New IRS Chief Koskinen Says Restoring Trust Takes TimeRichard Rubin
Restoring public trust, employee morale and congressional funding at the Internal Revenue Service will take time, the tax agency’s new commissioner said.
In his first public comments since being confirmed by the Senate Dec. 20, John Koskinen said he hoped the IRS would be a fair, transparent tax administrator -- and that the public perception would match that.
“It took a little while to dig the hole, and it’s going to take us a little while to get out of it,” he told reporters during a 45-minute meeting at the tax agency’s headquarters in Washington today, hours after a ceremonial swearing-in.
Koskinen faces a daunting set of challenges at the IRS. The agency is getting broader responsibilities, particularly for administering President Barack Obama’s health-care law, at the same time that its budget is being cut.
The IRS also spent 2013 at the center of controversy over its scrutiny of Tea Party groups. Agency officials said they gave some Republican-leaning groups seeking tax-exempt status a closer look because of their names, not their activities.
Obama forced out acting IRS commissioner Steven Miller, and several other senior executives left their jobs, including Lois Lerner, who was the director of exempt organizations.
The full picture of what happened at the IRS tax-exempt office hasn’t emerged yet. Some Democratic-leaning groups also experience delays in their requests for tax-exempt status.
Criminal and congressional investigations are continuing, and the IRS is seeking comments on proposed regulations that would set clearer rules for what political activities are allowed for certain tax-exempt groups.
The clearer the rules, Koskinen said, the easier it will be for the IRS to administer them and for groups to comply.
“We need as much clarity as we can get,” he said. He said that among the questions opened for public comment are whether the definitions of political activity should apply to tax-exempt groups beyond social welfare organizations under section 501(c)(4) of the tax code.
Koskinen, 74, who has no prior tax administration experience, developed a reputation for turning around troubled organizations. He is a former non-executive chairman of Freddie Mac and was president of the Palmieri Co., which restructured businesses.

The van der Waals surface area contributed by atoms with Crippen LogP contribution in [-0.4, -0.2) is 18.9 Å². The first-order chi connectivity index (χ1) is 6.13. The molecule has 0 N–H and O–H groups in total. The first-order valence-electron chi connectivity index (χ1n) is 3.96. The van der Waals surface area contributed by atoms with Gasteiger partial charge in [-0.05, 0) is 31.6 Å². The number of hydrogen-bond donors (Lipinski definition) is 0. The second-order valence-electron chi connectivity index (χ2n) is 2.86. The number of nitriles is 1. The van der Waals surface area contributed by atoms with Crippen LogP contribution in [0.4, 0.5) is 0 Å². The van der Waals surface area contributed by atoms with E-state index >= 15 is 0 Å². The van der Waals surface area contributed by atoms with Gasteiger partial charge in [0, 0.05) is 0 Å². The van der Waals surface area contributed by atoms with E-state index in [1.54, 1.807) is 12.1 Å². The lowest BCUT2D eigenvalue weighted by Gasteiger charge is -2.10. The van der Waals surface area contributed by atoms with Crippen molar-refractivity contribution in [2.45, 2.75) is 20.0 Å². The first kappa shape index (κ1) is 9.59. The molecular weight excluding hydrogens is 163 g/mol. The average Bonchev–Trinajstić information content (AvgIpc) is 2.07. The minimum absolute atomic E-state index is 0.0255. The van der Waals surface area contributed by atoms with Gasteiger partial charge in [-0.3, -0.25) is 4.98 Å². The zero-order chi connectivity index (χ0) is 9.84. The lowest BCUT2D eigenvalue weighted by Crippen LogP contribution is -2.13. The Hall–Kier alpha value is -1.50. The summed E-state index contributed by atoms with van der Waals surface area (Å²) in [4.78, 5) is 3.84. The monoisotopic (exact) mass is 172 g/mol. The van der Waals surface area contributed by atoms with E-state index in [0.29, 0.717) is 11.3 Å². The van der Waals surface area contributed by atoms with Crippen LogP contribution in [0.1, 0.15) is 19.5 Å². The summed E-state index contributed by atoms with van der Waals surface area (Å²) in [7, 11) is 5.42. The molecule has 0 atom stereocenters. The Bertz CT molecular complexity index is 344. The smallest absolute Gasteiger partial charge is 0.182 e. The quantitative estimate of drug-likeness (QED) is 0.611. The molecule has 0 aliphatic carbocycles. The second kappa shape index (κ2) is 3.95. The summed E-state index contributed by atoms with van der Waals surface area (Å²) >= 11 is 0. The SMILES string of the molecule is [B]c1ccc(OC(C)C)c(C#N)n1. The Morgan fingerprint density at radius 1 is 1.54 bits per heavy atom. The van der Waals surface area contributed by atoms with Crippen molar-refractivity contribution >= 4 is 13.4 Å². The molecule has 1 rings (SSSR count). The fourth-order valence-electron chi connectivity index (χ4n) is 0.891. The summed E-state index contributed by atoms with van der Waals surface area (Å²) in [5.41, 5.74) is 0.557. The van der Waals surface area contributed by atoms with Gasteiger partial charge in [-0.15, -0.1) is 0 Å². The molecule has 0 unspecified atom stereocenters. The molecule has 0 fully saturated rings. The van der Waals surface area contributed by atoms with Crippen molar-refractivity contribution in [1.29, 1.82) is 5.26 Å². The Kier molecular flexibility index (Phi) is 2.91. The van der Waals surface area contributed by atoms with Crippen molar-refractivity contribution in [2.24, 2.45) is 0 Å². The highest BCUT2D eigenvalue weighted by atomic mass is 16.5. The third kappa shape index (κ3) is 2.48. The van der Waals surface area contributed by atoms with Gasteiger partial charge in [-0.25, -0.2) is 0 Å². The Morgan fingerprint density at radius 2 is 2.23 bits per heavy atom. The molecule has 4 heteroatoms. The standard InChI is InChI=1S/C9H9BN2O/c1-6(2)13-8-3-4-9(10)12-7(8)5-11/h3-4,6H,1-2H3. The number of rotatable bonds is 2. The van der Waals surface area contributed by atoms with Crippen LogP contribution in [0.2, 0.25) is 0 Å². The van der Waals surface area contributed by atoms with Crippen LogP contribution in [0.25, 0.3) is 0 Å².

He also led the federal government’s efforts to prepare computers for the year 2000, when then-aging systems using two-digit years were going to recognize 2000 as 1900. After that, Koskinen served as city administrator for Washington, and president of the U.S. Soccer Foundation.
Koskinen said he didn’t think the IRS needed a major reorganization, just management changes to make sure that front-line employees are being asked their opinions and to make the agency more responsive.
Koskinen said the IRS’s work on the health-care law is on schedule, as is its implementation of a foreign bank account reporting law that takes effect this year.
The agency will be under scrutiny this time next year, when taxpayers who received health insurance subsidies will have to reconcile those payments on their 2014 tax returns.
Koskinen also said the IRS would press ahead with efforts to regulate tax-return preparers even if it loses its appeal of a federal judge’s ruling that it doesn’t have the authority.
Many return preparers would voluntarily accept IRS certification and testing so they could use it as a marketing tool. Companies such as H&R Block Inc. support such regulations.
“Win or lose in the court case, we ought to be able to move forward on that,” he said.
Koskinen took over at the IRS after the longest gap between Senate-confirmed commissioners since Congress created the position in 1862. His predecessor, Douglas Shulman, left when his term ended in November 2012.
Koskinen’s term expires in November 2017. He won confirmation in a 59-36 vote with five Republicans joining Democrats in supporting him.
He said the agency’s budget seemed like the most “intractable” problem. The administration requested $12.9 billion for the fiscal year ending Sept. 30 and the agency has been operating under an $11.2 billion budget.
House Republicans have advocated cutting spending further. The funding level will likely be set in the next few weeks as lawmakers negotiate the details of the budget outline they agreed on in December.